The night before the big dive felt like Christmas Eve waiting for Santa to come,  we could hardly sleep the night before the big dive!

We were up before  sun rise, so we took early morning sky photo's while we waited for the current to be moving in the right direction.  Then, we sat waiting on the edge of the boat holding our cameras and imagining what we were about to jump into.  

We dive a lot, and have seen a lot, but nothing to date prepared us for what we were about to see...  We back rolled into the water off the little boat and started to sink to about 100ft.  As we descended we noticed that so many of these Marbled groupers had come to the area that it was almost impossible to see the actual reef and sand.  They were piled on top of each other and created a 3 foot layer of grouper soup on the bottom.  They all stayed in tight groups and all at the same depth as the hundreds of sharks circled above.  It was like everyone had a pre-arranged layer that was like a safe zone, the groupers got the first 3 feet, the sharks got the next 10 feet, then the rest of the fish took up the upper layers followed by a surface layer of spinner dolphins.  It was so full of animals that it was hard for Dan and I to see each other when we were 10 feet apart!  Oh yeah, and the visibility was over 150ft when you actually had a clear line of sight.  Which you didn't.

We weren't sure what to do at first so we hovered in the shark layer and just watched for a minute.  A female grouper would swim a foot above the group with one male who seemed to be rubbing bellies with her.  Together they would spray out eggs and sperm all over the place, instantly two to 6 more males would shoot up and add their sperm to the collection.  The visibility would quickly drop and become murky all around the area and at the very same time when the water was murky and the groupers were preoccupied with spawning, sharks would come flying through the murk with mouth wide open hoping to grab a grouper or two.  The sharks didn't care who or what ended up in their mouth, so you had to keep your head on a swivel or get the heck out of that layer of the water.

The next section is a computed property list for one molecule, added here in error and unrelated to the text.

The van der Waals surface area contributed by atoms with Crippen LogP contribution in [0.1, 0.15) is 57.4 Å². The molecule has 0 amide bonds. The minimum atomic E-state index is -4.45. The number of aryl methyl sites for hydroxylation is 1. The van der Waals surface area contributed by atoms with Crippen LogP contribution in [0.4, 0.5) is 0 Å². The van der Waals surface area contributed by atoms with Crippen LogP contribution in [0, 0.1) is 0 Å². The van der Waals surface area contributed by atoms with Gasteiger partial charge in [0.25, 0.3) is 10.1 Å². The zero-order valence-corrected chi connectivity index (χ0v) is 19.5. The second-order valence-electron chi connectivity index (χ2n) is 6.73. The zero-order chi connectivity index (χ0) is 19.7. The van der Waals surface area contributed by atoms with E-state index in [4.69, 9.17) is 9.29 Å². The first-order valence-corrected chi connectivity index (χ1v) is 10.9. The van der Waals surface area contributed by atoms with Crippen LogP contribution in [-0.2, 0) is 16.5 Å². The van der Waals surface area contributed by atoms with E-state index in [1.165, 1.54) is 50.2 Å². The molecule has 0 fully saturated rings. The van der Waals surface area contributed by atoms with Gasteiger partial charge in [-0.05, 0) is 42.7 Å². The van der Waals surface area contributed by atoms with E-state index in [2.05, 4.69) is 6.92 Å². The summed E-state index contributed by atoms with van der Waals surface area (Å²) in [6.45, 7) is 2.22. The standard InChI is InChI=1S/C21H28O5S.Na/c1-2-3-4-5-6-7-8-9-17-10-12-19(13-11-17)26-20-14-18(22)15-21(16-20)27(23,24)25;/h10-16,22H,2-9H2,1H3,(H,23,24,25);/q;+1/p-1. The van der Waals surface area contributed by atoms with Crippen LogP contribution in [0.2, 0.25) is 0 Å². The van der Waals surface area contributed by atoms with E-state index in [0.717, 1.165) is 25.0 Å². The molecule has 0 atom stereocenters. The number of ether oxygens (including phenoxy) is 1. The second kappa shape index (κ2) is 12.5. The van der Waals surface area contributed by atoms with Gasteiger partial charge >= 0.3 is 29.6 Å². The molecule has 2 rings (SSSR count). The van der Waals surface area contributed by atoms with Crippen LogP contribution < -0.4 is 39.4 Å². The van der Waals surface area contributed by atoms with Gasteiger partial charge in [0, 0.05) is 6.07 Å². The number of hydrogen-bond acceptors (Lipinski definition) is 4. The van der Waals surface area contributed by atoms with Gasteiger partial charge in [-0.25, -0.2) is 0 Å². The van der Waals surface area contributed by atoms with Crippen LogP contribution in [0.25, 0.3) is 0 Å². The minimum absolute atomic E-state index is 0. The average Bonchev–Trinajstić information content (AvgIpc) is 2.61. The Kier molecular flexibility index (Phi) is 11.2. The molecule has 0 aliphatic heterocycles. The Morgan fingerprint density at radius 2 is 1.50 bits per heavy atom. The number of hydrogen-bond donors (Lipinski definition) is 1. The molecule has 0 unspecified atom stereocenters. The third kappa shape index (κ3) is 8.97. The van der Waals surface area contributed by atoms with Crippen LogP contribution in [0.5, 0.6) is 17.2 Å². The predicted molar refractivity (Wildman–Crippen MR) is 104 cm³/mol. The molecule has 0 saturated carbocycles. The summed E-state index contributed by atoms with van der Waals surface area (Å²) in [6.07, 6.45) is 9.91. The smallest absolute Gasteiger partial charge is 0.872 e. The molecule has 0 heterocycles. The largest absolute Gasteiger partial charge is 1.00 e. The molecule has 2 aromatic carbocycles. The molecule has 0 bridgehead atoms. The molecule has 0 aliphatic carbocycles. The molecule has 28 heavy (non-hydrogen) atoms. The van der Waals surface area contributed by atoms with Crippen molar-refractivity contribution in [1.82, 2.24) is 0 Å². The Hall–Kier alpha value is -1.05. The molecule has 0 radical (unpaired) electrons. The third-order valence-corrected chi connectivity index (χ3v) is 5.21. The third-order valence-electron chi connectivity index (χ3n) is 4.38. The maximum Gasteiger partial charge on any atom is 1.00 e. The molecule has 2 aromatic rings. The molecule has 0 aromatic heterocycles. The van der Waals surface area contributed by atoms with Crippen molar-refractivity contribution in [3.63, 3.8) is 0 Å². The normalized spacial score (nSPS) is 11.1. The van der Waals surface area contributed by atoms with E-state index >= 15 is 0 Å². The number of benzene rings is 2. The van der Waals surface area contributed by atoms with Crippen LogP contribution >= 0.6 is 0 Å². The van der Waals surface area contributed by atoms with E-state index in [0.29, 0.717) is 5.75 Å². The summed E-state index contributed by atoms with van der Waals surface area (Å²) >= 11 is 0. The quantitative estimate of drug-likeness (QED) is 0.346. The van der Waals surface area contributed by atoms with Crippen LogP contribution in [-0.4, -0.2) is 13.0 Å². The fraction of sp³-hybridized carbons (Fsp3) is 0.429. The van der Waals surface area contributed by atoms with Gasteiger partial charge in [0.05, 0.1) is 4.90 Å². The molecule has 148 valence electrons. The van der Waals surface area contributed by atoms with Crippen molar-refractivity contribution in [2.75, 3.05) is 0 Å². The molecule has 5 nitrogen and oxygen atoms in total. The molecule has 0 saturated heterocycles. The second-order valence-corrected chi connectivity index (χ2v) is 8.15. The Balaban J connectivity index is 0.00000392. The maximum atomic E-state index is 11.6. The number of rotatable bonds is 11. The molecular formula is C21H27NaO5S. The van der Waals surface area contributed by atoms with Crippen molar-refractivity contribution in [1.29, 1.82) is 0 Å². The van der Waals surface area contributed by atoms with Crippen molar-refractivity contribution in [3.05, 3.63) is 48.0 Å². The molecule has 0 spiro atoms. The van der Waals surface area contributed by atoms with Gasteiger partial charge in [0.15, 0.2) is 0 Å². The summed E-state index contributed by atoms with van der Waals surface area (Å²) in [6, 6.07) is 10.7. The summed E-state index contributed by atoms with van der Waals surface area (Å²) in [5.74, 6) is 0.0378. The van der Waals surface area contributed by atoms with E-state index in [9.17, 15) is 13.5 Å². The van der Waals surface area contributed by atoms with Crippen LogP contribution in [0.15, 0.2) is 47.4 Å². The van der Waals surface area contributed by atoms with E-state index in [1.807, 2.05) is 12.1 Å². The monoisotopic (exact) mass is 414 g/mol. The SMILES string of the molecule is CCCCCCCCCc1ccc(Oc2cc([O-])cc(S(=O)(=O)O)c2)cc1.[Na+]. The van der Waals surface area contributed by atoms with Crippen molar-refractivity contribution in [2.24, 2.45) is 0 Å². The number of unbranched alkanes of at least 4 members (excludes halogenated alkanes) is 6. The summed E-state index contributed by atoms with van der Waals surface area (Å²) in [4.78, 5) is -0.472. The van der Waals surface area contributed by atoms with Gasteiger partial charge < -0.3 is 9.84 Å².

For the first few minutes it was hard to shoot a picture or take some video because the scene overwhelmed us.  The few other divers that were with us decided to stay about 20 feet off the bottom and just watch the madness.  Dan and I decided to sink to the bottom and hang with the groupers so that we could get as close as possible to the action.  Eventually we found our place and we started shooting in the middle of feeding sharks and spawning groupers.  There was so much sperm, eggs, blood and guts in the water that it was hard to really get any images or video that is worth showing, but it was an amazing adrenalin rush.  You would hear the slight snapping sound of the groupers spawning inches from your head and then turn just in time to see shark teeth zip through the murk by your head.  Seconds later it would happen on the other side of your face, then on top of your head, then on your camera.  Groupers would swim through your legs, under your arms, between you and the camera and sharks would almost hit you every other second.

What made it really special is that it was all natural, no feeding, no cages and barely any humans at all.  By the end of the dive it the spawning was slowing and the groupers were beginning to leave and the madness was over.  The 3D guy was swimming just a few feet from us and we all looked at each other and smiled.  Apparently he had been coming to this spot for this one-hour a year for 10 years and this was one of the best he had seen!

I've already written way too much so I'll try and stop now, but WOW was that a cool experience.  I feel like I’m leaving so much out too.  Needless to say we are energized to start going on more trips.  We've got to wait until October and see what the new babies needs are, but you can bet we'll be planning another trip soon and you don't want to miss it!  We’re thinking Tiger Beach in the Bahamas…

Here's a quick video from the trip.  They don't let us post it here very large, so make sure to click on full screen or watch it on YouTube to see it larger. (Once you've hit play, those options show up on the bottom right of the video screen.)

We also have lots of new pictures to go through so we'll be posting them on our website under the "Latest Works" tab.  We'de love to hear your thoughts, so stay in touch.  

I've got some more to share about this trip, so I'll try and write again next week...  Here's a teaser:

Remember to Follow Your Dreams and always keep in touch!

Talk soon - John

p.s. - Please post comments or send emails, we love feedback and questions.  The easiest way to get in touch with us is on our new business Facebook Page.  It's called "Cesere Brothers Fine Art Photography."  Make sure to go "like" the page and talk to us through there or just leave a comment below.